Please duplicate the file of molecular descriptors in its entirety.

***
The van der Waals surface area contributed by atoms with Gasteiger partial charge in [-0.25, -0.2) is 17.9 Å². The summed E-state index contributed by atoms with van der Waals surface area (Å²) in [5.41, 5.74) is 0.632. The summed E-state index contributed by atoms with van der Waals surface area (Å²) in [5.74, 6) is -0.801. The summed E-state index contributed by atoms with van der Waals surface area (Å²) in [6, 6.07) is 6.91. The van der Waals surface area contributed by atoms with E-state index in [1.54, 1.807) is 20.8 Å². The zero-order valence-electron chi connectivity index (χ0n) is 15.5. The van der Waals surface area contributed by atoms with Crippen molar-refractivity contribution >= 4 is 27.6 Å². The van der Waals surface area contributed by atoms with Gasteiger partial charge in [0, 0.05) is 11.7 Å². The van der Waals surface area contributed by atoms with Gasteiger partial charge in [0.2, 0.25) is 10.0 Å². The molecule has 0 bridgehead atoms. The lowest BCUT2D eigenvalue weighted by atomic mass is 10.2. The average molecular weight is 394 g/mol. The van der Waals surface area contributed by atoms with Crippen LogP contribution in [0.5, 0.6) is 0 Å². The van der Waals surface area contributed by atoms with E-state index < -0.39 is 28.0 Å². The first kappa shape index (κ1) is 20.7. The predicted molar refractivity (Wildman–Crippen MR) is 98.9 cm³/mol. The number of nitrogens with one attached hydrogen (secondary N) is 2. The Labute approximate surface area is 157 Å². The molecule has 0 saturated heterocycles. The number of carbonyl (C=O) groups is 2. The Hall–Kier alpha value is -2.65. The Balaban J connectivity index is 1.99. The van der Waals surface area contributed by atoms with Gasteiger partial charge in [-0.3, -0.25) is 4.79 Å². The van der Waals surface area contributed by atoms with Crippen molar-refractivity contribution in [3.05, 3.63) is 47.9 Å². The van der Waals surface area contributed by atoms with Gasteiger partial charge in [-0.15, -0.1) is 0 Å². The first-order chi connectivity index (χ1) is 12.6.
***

The van der Waals surface area contributed by atoms with Gasteiger partial charge in [-0.25, -0.2) is 17.9 Å². The summed E-state index contributed by atoms with van der Waals surface area (Å²) in [5.41, 5.74) is 0.632. The summed E-state index contributed by atoms with van der Waals surface area (Å²) in [5.74, 6) is -0.801. The summed E-state index contributed by atoms with van der Waals surface area (Å²) in [6, 6.07) is 6.91. The van der Waals surface area contributed by atoms with E-state index in [1.54, 1.807) is 20.8 Å². The zero-order valence-electron chi connectivity index (χ0n) is 15.5. The van der Waals surface area contributed by atoms with Crippen molar-refractivity contribution >= 4 is 27.6 Å². The van der Waals surface area contributed by atoms with Gasteiger partial charge in [0, 0.05) is 11.7 Å². The van der Waals surface area contributed by atoms with Gasteiger partial charge in [0.2, 0.25) is 10.0 Å². The molecule has 0 bridgehead atoms. The lowest BCUT2D eigenvalue weighted by atomic mass is 10.2. The average molecular weight is 394 g/mol. The van der Waals surface area contributed by atoms with Crippen LogP contribution in [0.5, 0.6) is 0 Å². The van der Waals surface area contributed by atoms with E-state index < -0.39 is 28.0 Å². The first kappa shape index (κ1) is 20.7. The predicted molar refractivity (Wildman–Crippen MR) is 98.9 cm³/mol. The number of nitrogens with one attached hydrogen (secondary N) is 2. The Labute approximate surface area is 157 Å². The molecule has 0 saturated heterocycles. The number of carbonyl (C=O) groups is 2. The Hall–Kier alpha value is -2.65. The Balaban J connectivity index is 1.99. The van der Waals surface area contributed by atoms with Gasteiger partial charge in [-0.3, -0.25) is 4.79 Å². The van der Waals surface area contributed by atoms with Crippen molar-refractivity contribution in [3.05, 3.63) is 47.9 Å². The van der Waals surface area contributed by atoms with Gasteiger partial charge in [-0.15, -0.1) is 0 Å². The first-order chi connectivity index (χ1) is 12.6.